|Publication number||US6107535 A|
|Application number||US 09/147,162|
|Publication date||Aug 22, 2000|
|Filing date||Apr 16, 1997|
|Priority date||Apr 22, 1996|
|Also published as||CA2252521A1, DE19781720T0, DE19781720T1, WO1997039994A1|
|Publication number||09147162, 147162, PCT/1997/1993, PCT/EP/1997/001993, PCT/EP/1997/01993, PCT/EP/97/001993, PCT/EP/97/01993, PCT/EP1997/001993, PCT/EP1997/01993, PCT/EP1997001993, PCT/EP199701993, PCT/EP97/001993, PCT/EP97/01993, PCT/EP97001993, PCT/EP9701993, US 6107535 A, US 6107535A, US-A-6107535, US6107535 A, US6107535A|
|Inventors||Stefano Rossini, Valerio Piccoli|
|Original Assignee||Snamprogette S.P.A.|
|Export Citation||BiBTeX, EndNote, RefMan|
|Patent Citations (8), Referenced by (41), Classifications (15), Legal Events (5)|
|External Links: USPTO, USPTO Assignment, Espacenet|
The present invention relates to a process for selectively removing nitrogenated and/or sulfurated contaminants from streams prevalently containing hydrocarbons with from 3 to 8 carbon atoms.
Many refinery and petroichemical processes are sensitive to the presence of nitrogenated and sulfurated compounds, as they more or less seriously deactivate the catalytic systems. The nitrogenated compounds are generally of a basic nature and consequently preferably, but not exclusively, interfere with acid-catalyst processes.
The removal of heteroatoms such as nitrogen and sulfur is generally an extremely significant aspect in the treatment of the raw material, with respect to both the quality of the cuts obtained and the formation of oxides, especially nitrogen, in combustion when this species enters the carburating pools.
The removal of nitrogen is generally carried out hydrogenating treatment under strict conditions of temperature and pressure, especially for cuts to be sent to hydrocracking and/or reforming. Sulfur is also preferably removed by hydrogenation.
It is not generally considered useful or conveient to remove contaminated products, especially nitrogenated, from light cuts. It has been observed however that C4 and C5 fractions coming from an FCC unit can contain nitriles, typically acetonitrile and propionitrile, extremely harmful for catalytic systems of both etherification reactions of iso-olefins with alcohols to give the respective ethers (MTBE, ETBE, TAME, TAEE) and skeleton isomerization reactions of olefins, from linear to branched. The role of the ethers is to bring oxygen and possibly improve the octanic properties as well as to reduce the olefin degree of the gasolines mainly with the aim of their reformulation (U.S. Clean Air Act Amendments, Publication 101-549-Nov. 15, 1990).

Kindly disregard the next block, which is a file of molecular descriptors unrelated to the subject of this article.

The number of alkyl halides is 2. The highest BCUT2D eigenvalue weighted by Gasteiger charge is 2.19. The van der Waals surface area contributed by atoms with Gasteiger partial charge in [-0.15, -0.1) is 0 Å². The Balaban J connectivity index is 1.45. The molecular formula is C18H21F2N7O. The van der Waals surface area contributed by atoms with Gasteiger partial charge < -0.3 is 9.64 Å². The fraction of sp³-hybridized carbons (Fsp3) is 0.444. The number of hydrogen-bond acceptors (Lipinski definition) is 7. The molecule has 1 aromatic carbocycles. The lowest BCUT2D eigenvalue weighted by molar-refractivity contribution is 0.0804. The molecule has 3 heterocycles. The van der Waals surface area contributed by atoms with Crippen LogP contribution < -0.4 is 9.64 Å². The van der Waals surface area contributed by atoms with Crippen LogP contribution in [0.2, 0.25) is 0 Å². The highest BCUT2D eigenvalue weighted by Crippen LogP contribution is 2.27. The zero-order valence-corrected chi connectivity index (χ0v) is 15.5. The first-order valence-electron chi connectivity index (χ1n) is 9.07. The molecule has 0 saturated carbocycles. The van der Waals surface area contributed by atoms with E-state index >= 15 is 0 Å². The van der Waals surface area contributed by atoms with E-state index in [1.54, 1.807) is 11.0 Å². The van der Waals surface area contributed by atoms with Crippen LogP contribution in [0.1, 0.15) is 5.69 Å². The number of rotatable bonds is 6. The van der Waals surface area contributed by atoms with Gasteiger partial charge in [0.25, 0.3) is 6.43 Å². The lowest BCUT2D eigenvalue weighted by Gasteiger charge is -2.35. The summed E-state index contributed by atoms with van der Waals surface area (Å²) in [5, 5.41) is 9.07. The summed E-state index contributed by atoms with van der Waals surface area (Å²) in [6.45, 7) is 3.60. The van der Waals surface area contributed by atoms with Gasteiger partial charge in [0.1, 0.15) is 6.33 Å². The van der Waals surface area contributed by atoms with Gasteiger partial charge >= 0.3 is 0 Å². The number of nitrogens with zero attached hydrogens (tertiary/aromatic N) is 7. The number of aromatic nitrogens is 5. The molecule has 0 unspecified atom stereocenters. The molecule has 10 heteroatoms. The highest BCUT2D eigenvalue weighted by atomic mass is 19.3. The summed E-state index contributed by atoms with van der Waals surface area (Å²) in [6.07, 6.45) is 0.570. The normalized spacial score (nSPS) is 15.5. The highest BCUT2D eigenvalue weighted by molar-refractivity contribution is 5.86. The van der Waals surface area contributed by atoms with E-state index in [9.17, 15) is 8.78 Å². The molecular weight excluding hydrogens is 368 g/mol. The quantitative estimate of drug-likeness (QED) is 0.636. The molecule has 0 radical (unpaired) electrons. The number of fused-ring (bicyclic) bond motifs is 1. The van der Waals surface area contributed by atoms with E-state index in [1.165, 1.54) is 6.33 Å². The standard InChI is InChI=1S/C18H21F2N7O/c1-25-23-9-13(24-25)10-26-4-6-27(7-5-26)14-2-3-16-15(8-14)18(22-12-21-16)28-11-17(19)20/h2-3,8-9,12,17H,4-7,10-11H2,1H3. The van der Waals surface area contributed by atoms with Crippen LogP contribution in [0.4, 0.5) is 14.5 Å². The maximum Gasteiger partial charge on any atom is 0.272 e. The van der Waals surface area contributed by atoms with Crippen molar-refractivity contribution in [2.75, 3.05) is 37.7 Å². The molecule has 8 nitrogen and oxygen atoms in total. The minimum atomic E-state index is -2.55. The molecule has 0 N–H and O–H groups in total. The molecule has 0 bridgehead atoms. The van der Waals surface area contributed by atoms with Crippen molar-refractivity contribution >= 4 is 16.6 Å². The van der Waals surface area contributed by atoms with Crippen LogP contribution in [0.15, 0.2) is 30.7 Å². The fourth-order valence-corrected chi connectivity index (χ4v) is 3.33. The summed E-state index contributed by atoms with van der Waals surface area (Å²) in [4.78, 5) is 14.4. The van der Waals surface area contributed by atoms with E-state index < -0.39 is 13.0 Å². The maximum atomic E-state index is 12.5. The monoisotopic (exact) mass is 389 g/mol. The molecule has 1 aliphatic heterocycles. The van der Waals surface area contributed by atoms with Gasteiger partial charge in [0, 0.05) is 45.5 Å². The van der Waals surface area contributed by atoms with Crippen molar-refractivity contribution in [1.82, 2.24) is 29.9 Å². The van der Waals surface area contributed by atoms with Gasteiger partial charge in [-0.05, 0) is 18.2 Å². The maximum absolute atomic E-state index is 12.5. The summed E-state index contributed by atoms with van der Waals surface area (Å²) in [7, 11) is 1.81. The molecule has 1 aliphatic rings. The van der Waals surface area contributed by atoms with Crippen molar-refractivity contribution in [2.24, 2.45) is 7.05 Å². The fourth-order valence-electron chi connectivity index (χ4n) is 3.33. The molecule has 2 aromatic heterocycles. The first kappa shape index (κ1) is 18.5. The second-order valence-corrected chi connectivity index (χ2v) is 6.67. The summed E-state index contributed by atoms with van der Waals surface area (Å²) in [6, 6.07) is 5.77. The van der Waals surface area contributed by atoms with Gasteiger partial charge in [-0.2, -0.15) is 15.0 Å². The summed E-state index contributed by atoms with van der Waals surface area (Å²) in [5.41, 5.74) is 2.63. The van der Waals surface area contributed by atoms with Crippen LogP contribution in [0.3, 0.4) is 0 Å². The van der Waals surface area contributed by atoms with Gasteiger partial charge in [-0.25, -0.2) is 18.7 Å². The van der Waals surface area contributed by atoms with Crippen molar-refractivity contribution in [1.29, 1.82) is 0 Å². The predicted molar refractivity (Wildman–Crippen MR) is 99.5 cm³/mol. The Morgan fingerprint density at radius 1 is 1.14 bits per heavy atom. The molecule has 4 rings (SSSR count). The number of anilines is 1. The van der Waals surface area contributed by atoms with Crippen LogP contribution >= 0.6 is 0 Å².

It is therefore of primary importance to be able to eliminate the nitriles, generally present at very low levels measurable in ppm, in the cuts which are used in the above technologies.
This removal can essentially take place in two ways:
a) by processes which necessitate a chemical transformation of the --CN reactive group of the molecul;
b) by adsorption on suitable material.
The present art provides disclosures for both procedures.
For procedure (a) U.S. Pat. No. 5,414,183 claims the removal of nitriles, by hydrolysis, by putting the hydrocarbon stream in contact with an alkaline solution of NaOH at temperatures of about 100° C. and a pressure of 14 atm in a static mixer. The total removal of the nitrogen is obtained only with relatively long contact times.
Method (a) is limited to those compounds having a functional CN group and it is therefore necessary to resort to other separation techniques when other contaminants are present, whether they be nitrogenated or not.